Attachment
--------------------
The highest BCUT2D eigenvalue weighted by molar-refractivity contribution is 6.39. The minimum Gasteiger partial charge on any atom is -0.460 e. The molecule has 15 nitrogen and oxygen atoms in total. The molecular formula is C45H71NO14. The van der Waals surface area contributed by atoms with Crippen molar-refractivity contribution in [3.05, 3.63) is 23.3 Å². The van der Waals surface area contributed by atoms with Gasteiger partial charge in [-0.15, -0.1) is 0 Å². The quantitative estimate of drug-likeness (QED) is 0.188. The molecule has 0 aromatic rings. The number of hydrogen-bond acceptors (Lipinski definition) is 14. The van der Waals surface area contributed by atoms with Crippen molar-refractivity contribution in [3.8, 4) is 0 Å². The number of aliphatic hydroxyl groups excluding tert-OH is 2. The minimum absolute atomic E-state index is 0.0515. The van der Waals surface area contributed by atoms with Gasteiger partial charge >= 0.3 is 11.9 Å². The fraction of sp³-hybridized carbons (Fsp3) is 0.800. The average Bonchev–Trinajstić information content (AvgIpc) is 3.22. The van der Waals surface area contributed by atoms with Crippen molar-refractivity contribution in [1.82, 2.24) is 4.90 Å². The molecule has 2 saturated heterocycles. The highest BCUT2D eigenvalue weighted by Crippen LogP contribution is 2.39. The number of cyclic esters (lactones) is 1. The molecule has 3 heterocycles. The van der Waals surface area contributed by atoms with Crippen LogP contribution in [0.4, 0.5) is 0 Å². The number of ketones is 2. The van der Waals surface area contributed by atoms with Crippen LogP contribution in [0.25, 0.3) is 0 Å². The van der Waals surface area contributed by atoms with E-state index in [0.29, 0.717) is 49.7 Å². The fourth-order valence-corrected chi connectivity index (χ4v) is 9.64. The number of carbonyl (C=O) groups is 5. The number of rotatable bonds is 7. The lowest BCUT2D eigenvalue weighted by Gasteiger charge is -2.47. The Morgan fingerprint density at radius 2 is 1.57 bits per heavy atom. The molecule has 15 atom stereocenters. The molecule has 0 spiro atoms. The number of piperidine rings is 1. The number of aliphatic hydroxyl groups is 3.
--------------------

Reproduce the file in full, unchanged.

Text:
The highest BCUT2D eigenvalue weighted by molar-refractivity contribution is 6.39. The minimum Gasteiger partial charge on any atom is -0.460 e. The molecule has 15 nitrogen and oxygen atoms in total. The molecular formula is C45H71NO14. The van der Waals surface area contributed by atoms with Crippen molar-refractivity contribution in [3.05, 3.63) is 23.3 Å². The van der Waals surface area contributed by atoms with Gasteiger partial charge in [-0.15, -0.1) is 0 Å². The quantitative estimate of drug-likeness (QED) is 0.188. The molecule has 0 aromatic rings. The number of hydrogen-bond acceptors (Lipinski definition) is 14. The van der Waals surface area contributed by atoms with Crippen molar-refractivity contribution in [3.8, 4) is 0 Å². The number of aliphatic hydroxyl groups excluding tert-OH is 2. The minimum absolute atomic E-state index is 0.0515. The van der Waals surface area contributed by atoms with Gasteiger partial charge >= 0.3 is 11.9 Å². The fraction of sp³-hybridized carbons (Fsp3) is 0.800. The average Bonchev–Trinajstić information content (AvgIpc) is 3.22. The van der Waals surface area contributed by atoms with Crippen molar-refractivity contribution in [1.82, 2.24) is 4.90 Å². The molecule has 2 saturated heterocycles. The highest BCUT2D eigenvalue weighted by Crippen LogP contribution is 2.39. The number of cyclic esters (lactones) is 1. The molecule has 3 heterocycles. The van der Waals surface area contributed by atoms with Crippen LogP contribution in [0.4, 0.5) is 0 Å². The number of ketones is 2. The van der Waals surface area contributed by atoms with Crippen LogP contribution in [0.25, 0.3) is 0 Å². The van der Waals surface area contributed by atoms with E-state index in [0.29, 0.717) is 49.7 Å². The fourth-order valence-corrected chi connectivity index (χ4v) is 9.64. The number of carbonyl (C=O) groups is 5. The number of rotatable bonds is 7. The lowest BCUT2D eigenvalue weighted by Gasteiger charge is -2.47. The Morgan fingerprint density at radius 2 is 1.57 bits per heavy atom. The molecule has 15 atom stereocenters. The molecule has 0 spiro atoms. The number of piperidine rings is 1. The number of aliphatic hydroxyl groups is 3.